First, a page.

TOP STORY: Private sector expects cutthroat competition in the Customs Union

The Rwanda Private Sector Federation (PSF) has called upon the local business community to prepare for ruthless competition from regional traders as the country joins the Customs Union.

The Rwanda Private Sector Federation (PSF) has called upon the local business community to prepare for ruthless competition from regional traders as the country joins the Customs Union.

Rwanda will officially join the East African Community (EAC) stating July, which will require implementation of the EAC common external tariff and common external trade policy.

In an interview with Business Times last week, Antoine Manzi Rutayisire, the Director of Entrepreneurship Development and Business Growth at the PSF said the process will increase productivity of efficient firms but at the expense of inefficient ones.

“This is likely to lead to increased specialisation, which may hurt industries in which Rwanda does not have a comparative advantage,” he said, particularly anticipating strong competition from Ugandan firms, which enjoy lower transport costs compared to other EAC countries.

However, the official said the stiff competition should lead to income growth and increased competitiveness at the regional level. He believes that in the long run resources will be reallocated to efficient sectors and more jobs will be created and production levels will increase.

“The competition from imports, even when taking into account duty free access from Tanzania, should not be at levels detrimental to producers in Rwanda,” Rutayisire said.

The PSF argues that challenges such as high operational costs and low skills in the private sector must be addressed if Rwanda’s business community is to compete favourable.

According to Rutayisire, the private sector needs to be very innovative and develop ways to take advantage of the opportunities that will be created by the Customs Union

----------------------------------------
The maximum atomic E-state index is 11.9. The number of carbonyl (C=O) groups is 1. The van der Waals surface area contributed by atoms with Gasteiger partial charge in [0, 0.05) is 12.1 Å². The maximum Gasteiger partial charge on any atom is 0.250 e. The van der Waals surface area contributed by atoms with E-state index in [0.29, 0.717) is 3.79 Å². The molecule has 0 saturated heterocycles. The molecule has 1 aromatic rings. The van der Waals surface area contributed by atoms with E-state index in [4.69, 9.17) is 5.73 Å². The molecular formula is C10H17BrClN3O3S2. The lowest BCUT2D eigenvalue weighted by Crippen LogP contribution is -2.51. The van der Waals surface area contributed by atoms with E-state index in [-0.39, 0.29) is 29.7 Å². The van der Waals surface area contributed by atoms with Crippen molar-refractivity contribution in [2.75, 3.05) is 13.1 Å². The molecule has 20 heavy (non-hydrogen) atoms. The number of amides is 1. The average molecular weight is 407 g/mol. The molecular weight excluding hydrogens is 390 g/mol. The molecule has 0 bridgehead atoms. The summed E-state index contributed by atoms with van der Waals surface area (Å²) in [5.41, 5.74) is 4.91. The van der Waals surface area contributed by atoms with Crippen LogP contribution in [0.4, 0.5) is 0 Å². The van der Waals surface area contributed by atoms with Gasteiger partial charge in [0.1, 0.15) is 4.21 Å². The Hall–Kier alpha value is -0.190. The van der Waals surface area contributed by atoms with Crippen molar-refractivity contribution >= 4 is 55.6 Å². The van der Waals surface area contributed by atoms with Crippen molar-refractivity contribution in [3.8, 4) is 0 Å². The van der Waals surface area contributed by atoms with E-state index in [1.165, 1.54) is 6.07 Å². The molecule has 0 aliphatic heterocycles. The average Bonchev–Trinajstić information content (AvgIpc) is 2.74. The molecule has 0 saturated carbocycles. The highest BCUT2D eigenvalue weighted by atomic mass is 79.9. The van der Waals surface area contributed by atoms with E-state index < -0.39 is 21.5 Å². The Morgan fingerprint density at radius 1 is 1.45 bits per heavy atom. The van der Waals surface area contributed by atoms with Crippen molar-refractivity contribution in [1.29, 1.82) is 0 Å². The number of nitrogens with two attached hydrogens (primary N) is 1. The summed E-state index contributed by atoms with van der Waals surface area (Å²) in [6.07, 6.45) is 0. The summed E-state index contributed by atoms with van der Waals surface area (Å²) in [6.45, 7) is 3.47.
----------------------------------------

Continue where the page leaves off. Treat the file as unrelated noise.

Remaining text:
He suggested that the business community should concentrate their efforts where they have a comparative advantage and develop niche markets, advising that entering joint ventures with partners from the other member states in areas where competition is stiff but trade is beneficial.

“This will strengthen the ability of each country to integrate and trade into the global economy.

“This is a wider market for all the economies to favourably compete.”

Majority of Rwanda’s exports are sold outside Africa, in Africa most of its trade is mainly within the Common Market for East Southern Africa (COMESA) countries -Uganda and Kenya that are already implementing the Customs Union.

The most important tariff provisions of the EAC customs union protocol are the liberalisation of intra-EAC tariffs and the adoption of a common external tariff for imports from outside the union.

Under the Customs Union ,  sensitive products like milk (cream), wheat flour , maize  flour, rice , sugar , cigarettes , cement match boxes ,worn clothing and batteries attract a common tariff .  

Rutayisire said the implementation of the community’s economic trade agreement will reduce Non-Tariff Barriers, mainly transport costs.

A recent PSF Non-Tariff barriers baseline study indicates that high transport costs increase the cost of doing business in the country by 30 to 40 percent.

This is attributed to the poor state of infrastructure and corruption at the boarder stops as well as unnecessary road blocks in the region. 

“Addressing transport costs would enable Rwanda to position itself as a distribution centre for the region,” Rutayisire said, underscoring that this would build on existing activities and the networks already established by Rwandan transporters and distributors.

“So we can serve as a distribution point for areas in eastern Congo, southern Uganda and eastern Tanzania. It is cheaper to get goods through here.”